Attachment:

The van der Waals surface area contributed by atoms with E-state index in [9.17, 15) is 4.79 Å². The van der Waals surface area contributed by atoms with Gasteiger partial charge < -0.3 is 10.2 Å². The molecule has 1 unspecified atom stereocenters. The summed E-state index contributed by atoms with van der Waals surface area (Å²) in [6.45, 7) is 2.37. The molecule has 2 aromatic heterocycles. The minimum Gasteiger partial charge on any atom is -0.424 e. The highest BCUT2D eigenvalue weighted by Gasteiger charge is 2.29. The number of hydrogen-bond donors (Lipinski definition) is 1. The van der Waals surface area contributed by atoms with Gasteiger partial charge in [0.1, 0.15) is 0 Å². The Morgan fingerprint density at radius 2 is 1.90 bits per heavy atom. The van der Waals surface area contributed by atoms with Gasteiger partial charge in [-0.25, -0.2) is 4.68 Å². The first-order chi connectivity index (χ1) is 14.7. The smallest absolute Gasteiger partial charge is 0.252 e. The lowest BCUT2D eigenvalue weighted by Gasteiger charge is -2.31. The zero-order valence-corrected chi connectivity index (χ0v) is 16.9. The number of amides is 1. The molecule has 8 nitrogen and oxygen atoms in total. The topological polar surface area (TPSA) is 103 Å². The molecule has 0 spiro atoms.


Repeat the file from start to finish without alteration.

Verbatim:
The van der Waals surface area contributed by atoms with E-state index in [9.17, 15) is 4.79 Å². The van der Waals surface area contributed by atoms with Gasteiger partial charge < -0.3 is 10.2 Å². The molecule has 1 unspecified atom stereocenters. The summed E-state index contributed by atoms with van der Waals surface area (Å²) in [6.45, 7) is 2.37. The molecule has 2 aromatic heterocycles. The minimum Gasteiger partial charge on any atom is -0.424 e. The highest BCUT2D eigenvalue weighted by Gasteiger charge is 2.29. The number of hydrogen-bond donors (Lipinski definition) is 1. The van der Waals surface area contributed by atoms with Gasteiger partial charge in [0.1, 0.15) is 0 Å². The Morgan fingerprint density at radius 2 is 1.90 bits per heavy atom. The van der Waals surface area contributed by atoms with Gasteiger partial charge in [-0.25, -0.2) is 4.68 Å². The first-order chi connectivity index (χ1) is 14.7. The smallest absolute Gasteiger partial charge is 0.252 e. The lowest BCUT2D eigenvalue weighted by Gasteiger charge is -2.31. The zero-order valence-corrected chi connectivity index (χ0v) is 16.9. The number of amides is 1. The molecule has 8 nitrogen and oxygen atoms in total. The topological polar surface area (TPSA) is 103 Å². The molecule has 0 spiro atoms.